What is the first thing that comes to your mind when you think Disney? Mickey Mouse? Disney Theme Parks? A pretty princess? Or maybe, you just think about “wish[ing] upon a star, as dreamers do.” Love it or hate it, I’m sure you have an opinion about Disney.
Let me state my opinion right off the bat: I LOVE Disney! Growing up in Southern California, I was raised on a steady diet of The Disney Channel, Disney movies and, of course, Disneyland. I first learned about Disneyland when I tuned in to an old TV special where an enthusiastic Walt Disney showed us his plans for “The Pirates of the Caribbean” attraction. I have been spellbound ever since. I visited Disneyland so much that I pretty much grew up in the shadow of the Matterhorn 1.
From the time I was five years old, my dream was to work at Disneyland. And I did–for 15 magical years! Whether it was helping guests select a decadent candied apple from the “Hunny Spot” in Pooh’s Corner, printing out a photograph of them as they plunged down a five-story drop at Splash Mountain, commandeering a yellow submarine as they searched for a clownfish named Nemo, or piloting the Disneyland Monorail to take exhausted guests back to their Disneyland Resort Hotel for some relaxation, as a cast member 2, I had the job of my dreams.
Walt Disney once said, “If you can dream it, you can do it.” His imagination was the key to his vocation. And, without a doubt, he had a very clear image of what he thought a princess should be.
Since the premiere of “Snow White and the Seven Dwarfs,” back in 1934, Disney princesses have fit a particular profile. They’re beautiful. They’re honest. They’re caring. They sing well. And they ALWAYS fall in love with a prince! Cinderella and Aurora follow this Disney princess profile. Nothing was more important to these leading ladies than finding “true love,” being rescued, and living happily ever after with their prince. Snow White sings “Someday My Prince Will Come,” Cinderella sings “A Dream is a Wish Your Heart Makes,” and Aurora sings about meeting her prince “Once Upon a Dream.”
These fairytales are classics, thoroughly enjoyable, and masterfully animated all by hand. But let’s be real, these protagonist princesses have little to no depth.
In recent decades, Disney has introduced us to: Ariel, Belle, Jasmine, Pocahontas, Mulan, Tiana, and Rapunzel. Although some of these princesses broke the “Disney mold” in certain ways (some by being non-white and others by being portrayed as strong, independent women), they have one thing in common: they inevitably end up with “true love” and happily ever afters. Even Elsa and Anna’s story in “Frozen, which was not so much about romantic love, Anna still winds up with a guy!
But now the princess profile is changing with Moana of Motunui. Actually, we’re not even supposed to call her a princess! She tells Maui (played by Dwayne “The Rock” Johnson) “I’m not a princess– I’m the daughter of a chief.” Moana is a character that anybody- girl or boy- can relate to. She is more than just pretty- she’s inspirational.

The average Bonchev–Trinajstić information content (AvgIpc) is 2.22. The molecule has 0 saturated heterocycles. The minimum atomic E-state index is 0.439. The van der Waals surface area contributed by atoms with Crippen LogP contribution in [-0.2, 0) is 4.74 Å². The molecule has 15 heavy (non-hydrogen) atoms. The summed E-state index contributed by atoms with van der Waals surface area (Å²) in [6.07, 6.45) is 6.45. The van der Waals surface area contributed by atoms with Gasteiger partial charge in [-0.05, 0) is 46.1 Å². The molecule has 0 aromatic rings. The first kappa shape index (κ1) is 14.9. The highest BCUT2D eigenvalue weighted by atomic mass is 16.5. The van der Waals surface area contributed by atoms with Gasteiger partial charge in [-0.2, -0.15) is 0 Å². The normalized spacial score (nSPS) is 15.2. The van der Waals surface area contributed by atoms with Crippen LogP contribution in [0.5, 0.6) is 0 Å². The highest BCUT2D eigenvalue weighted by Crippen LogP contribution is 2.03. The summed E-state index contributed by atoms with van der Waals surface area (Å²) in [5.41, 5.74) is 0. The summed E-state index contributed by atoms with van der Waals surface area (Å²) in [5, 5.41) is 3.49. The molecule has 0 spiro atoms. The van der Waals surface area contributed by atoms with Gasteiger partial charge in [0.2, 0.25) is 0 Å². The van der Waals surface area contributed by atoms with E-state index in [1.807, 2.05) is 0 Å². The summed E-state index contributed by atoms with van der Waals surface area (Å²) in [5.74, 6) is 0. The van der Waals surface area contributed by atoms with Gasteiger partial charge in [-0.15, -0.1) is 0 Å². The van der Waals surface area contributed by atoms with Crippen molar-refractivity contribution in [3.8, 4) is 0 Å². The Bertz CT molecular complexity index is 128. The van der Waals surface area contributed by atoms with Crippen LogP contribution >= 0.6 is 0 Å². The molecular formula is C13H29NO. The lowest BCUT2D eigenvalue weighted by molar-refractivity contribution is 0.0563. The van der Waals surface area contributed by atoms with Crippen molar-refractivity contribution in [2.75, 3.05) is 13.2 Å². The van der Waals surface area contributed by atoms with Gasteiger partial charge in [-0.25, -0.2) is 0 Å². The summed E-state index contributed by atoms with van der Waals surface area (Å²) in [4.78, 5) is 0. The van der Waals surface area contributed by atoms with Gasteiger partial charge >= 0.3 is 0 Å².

Moana refuses to be complacent. She sails beyond the reef not to find a partner, but for a love that is rooted in family and her island community. She sees the best in everyone, and even recognizes value in her sidekick chicken, Hei Hei, who others automatically dismiss as stupid. Moana is a seeker who knows that to find out who she is, she will have to test the limits of what she can do. This is no damsel in distress. As she deftly navigates the dangers of the Pacific Ocean, I found myself thinking, “I want to be like her!”
Moana is undeniably as three dimensional as the beautiful CGI world she inhabits 3. Voiced by a native Hawaiian, fourteen year-old Auli’i Cravalho, her character feels remarkably authentic. Compared to the princesses of Walt Disney’s creation, Moana feels real and relatable.
Romance is nowhere to be found in Moana. In fact, Moana completes a near-impossible task with very little help from a male character. This is a far cry from the Disney princesses of the past. And it sends an important message to children: that gender should not limit them, nor should others’ expectations define them. The strongest message Princess Moana sends out, is that relying on a superficial “true love” will not yield a meaningful happily ever after and that putting others first is what true love is all about.
It’s fitting that the top track from this movie is the remarkably beautiful and haunting song, “How Far I’ll Go.” Moana belts, (or maybe even boasts!), “If I go, there’s no telling how far I’ll go!”
As we think about how far Disney princesses have come since the days of Snow White, we can look to a future where Disney will go even further in giving us strong and relatable female characters who will help children dream of a different type of ‘happily ever after.’